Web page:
I have been playing the violin for 6 months now. In the beginning I had a teacher, but now I am self-taught due to pandemic situation(lockdown). So far I have learned staccato, legato, vibrato, 1.-3. position, C, G, A major and a minor scales, Rieding Violin concerto in B minor and also Kreutzer etude no.2. Do you have any suggestions what other techniques and pieces I should start learning to improve my violin playing? I take it seriously, so I use to practice 3-4 hours a day.
Thank you so much
Add a title to your post! I couldn't even access it without inspect element.
I've given it a title
PS Do one hour less practice and spend that time listening to recordings of great violinsts. Try to memorize not only the melodies but also the sounds they make. They creation of this sound bank is a fundamental part of learning the violin. It is as important as practice right from the start.
I would suggest maybe uploading an audio recording? That is, in response to Mr. Duarte.
Due to the pandemic, you should be able to take online lessons via Zoom. Many excellent teachers all over the place.
I don't know what Rieding B minor sounds like, but you could maybe look at Dancla's Air varies?
I second Buri's notion of filling our aural memory with beautiful sounds, so we don't only hear ourselves..
Mike is right, the Dancla are beautiful. If I had to hazard a guess (always a waste of time) I would say they are a notch too difficult at this point.
I take lessons via Zoom with my violin teacher twice a week. I practice my repertoire, scales and etudes for hours each day until I think it sounds fairly good. Then when I play for my teacher he immediately finds all the many weaknesses and flaws. He is instantly able to provide constructive feedback and solutions. I’m convinced learning occurs at a much higher level when you have professional instruction - even if it’s remote.
I too endorse Dancla Airs Varies. Dancla Twelve Easy Fantasias for Violin and Piano, Op.86 are a way to just relax into some easy, lovely music.
Congratulations on your progress so far. You must know, however, that nobody can really evaluate that progress without watching you and hearing you, because it's one thing to play an A major scale and quite another to play it properly.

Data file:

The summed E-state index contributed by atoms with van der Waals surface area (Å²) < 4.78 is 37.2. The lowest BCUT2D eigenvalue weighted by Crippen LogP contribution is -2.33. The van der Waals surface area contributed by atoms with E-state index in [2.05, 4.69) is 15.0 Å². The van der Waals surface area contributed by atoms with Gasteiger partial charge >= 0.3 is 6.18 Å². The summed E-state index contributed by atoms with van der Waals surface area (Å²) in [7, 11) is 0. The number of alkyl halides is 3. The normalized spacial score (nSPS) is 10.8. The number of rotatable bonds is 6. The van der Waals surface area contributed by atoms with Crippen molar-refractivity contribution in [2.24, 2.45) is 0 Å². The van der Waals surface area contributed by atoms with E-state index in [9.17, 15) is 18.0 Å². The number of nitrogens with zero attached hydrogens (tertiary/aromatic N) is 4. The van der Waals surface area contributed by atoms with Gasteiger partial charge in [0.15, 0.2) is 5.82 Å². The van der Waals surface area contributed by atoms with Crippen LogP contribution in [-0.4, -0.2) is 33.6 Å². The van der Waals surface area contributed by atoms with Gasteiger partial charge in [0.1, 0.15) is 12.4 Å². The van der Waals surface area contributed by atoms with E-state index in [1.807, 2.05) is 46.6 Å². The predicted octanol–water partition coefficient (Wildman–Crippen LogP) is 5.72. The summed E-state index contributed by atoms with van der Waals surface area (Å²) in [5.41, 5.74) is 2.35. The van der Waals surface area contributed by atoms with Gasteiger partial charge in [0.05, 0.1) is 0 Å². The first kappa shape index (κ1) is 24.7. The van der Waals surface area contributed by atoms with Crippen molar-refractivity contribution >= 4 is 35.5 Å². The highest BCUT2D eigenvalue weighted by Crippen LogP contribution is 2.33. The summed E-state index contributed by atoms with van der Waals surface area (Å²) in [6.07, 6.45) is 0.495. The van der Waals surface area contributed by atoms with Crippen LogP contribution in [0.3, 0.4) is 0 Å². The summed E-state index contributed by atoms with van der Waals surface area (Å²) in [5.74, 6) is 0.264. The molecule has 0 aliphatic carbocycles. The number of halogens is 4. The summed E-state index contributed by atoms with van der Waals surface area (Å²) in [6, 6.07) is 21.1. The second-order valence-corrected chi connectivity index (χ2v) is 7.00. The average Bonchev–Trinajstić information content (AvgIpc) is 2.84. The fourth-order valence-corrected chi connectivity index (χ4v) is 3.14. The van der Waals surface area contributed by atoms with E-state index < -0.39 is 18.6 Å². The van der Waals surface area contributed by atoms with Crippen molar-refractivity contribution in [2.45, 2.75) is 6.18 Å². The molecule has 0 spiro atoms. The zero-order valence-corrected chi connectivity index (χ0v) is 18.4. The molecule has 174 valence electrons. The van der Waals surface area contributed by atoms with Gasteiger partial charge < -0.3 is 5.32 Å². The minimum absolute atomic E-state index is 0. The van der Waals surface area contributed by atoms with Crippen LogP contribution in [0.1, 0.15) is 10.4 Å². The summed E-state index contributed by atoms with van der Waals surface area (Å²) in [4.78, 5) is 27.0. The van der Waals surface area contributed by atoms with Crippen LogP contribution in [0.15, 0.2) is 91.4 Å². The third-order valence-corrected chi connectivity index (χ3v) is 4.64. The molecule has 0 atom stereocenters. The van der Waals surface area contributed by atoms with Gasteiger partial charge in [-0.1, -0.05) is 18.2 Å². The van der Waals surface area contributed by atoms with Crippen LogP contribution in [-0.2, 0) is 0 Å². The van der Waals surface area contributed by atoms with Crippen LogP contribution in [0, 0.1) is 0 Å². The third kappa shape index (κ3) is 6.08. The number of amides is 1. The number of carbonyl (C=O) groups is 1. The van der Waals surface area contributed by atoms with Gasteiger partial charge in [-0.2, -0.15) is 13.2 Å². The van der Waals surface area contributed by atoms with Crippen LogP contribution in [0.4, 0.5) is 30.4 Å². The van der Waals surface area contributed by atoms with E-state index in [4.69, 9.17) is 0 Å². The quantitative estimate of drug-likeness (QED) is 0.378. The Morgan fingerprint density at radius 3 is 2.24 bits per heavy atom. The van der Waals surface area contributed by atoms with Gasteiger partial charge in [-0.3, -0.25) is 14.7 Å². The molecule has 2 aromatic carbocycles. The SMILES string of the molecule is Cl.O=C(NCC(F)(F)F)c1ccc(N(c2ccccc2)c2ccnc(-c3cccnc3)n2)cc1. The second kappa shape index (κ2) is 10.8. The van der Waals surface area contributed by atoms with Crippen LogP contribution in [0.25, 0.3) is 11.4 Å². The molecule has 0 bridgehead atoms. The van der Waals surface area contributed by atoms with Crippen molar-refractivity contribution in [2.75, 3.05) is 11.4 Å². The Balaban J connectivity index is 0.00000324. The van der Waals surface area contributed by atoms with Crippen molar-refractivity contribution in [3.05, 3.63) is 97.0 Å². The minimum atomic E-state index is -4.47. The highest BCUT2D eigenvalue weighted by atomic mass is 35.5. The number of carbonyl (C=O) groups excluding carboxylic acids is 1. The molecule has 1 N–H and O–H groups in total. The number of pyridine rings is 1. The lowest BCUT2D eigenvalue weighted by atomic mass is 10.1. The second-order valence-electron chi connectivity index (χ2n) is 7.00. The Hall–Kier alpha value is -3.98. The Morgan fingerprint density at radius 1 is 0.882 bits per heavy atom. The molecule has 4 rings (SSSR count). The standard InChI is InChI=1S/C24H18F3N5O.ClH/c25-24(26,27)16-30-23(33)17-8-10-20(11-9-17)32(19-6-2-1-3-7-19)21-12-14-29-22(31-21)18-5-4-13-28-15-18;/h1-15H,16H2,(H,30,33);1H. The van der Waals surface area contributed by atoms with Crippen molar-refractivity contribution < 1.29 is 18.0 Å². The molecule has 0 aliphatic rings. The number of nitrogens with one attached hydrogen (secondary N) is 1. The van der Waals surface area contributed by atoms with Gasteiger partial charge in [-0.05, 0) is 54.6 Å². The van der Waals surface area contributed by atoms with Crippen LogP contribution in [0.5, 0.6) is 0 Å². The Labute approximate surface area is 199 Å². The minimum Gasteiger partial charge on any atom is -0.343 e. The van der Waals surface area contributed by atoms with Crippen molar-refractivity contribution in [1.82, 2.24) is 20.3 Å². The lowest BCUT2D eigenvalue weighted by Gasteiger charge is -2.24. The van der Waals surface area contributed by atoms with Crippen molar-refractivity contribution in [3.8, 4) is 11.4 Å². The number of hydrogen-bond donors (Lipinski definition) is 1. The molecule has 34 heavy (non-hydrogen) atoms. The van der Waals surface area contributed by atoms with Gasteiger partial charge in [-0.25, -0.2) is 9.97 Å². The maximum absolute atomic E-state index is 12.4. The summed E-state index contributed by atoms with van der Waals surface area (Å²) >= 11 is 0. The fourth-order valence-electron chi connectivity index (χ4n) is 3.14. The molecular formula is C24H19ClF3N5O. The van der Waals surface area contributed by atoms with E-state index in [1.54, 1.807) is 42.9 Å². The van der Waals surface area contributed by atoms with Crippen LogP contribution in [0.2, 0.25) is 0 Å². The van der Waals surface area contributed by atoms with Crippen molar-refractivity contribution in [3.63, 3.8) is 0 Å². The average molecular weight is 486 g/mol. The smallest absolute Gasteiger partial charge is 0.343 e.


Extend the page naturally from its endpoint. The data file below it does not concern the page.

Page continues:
Yes. Wohlfart. Very nice! (Except when sheep do it)
It takes a lot of voles to compete with one sheep.
One of the most important things a teacher does is watch one's technique and form. I had several flaws in my form because of some elementary positioning things I had forgotten and I ended up with a serious hand injury. It turned out the form flaws were easy to fix except that I had burned them in with assiduous practice.
There is this Sevcik (I think) study where there's a trill one line, note one-line thing. Very good for developing finger strength and independence. It will help you if you ever have double-stop runs.
Stephen, There is a week one Suzuki exercise for that I remember. Now I go through some gyrations to get my double chin positioned. I need to invent a fat sling for violinists.
It's better than having kinky vertebrae.
you’ve been binge watching Jurassic Park again haven’t you?
I am a highly motivated adult returner. ....started playing again after over 50 years. (!)
Robyn, I have heard from many people that it does work though not as efficiently as in person lessons.
I know people whose major source of income for years has been from giving lessons. They seem to have continued successfully using ZOOM during the pandemic.
"I have had a lot of bad luck with lessons, not of my making." What were the problems? You do need to find a teacher who can work with you on your pace and with your violin-playing goals in mind. But you also need to be willing to do the same kinds of things that kids do when they learn the violin -- playing simple pieces at the start, working on studies to improve technical aspects, etc.
Always the peanut gallery asks for a recording. I don't believe that Amália Foxová was asking for an evaluation, merely advice on next pieces.
A part of learning violin is accepting criticism. I ONLY suggested a recording to possibly address the concern David Duarte pointed out: ""I have learned" is very relative.". No one is forcing the op to send one either, nor is it a priority. Without a teacher (or someone else critiquing you), it's harder to progress and "learn" a piece at a high standard. Just curious, what happens when people present recordings here? Do their flaws get pointed out, leading to increased defensiveness and aggression against any critique? I've read a couple of past posts here (most vividly one about Wieniawski 2) and that seems to be the most common route. It's also easier to suggest pieces to someone you've heard play (especially for beginners). Beginners also might not know that they don't play a piece correctly, so the OP could be at a lower level than what they suggest (harkening back to "I have learned is very relative"). but... we will conveniently ignore anything that does not fit into your argument and proceed to use ad hominem. That is the strategy of the peanut gallery ;).
Some post videos asking for help, others expect praise....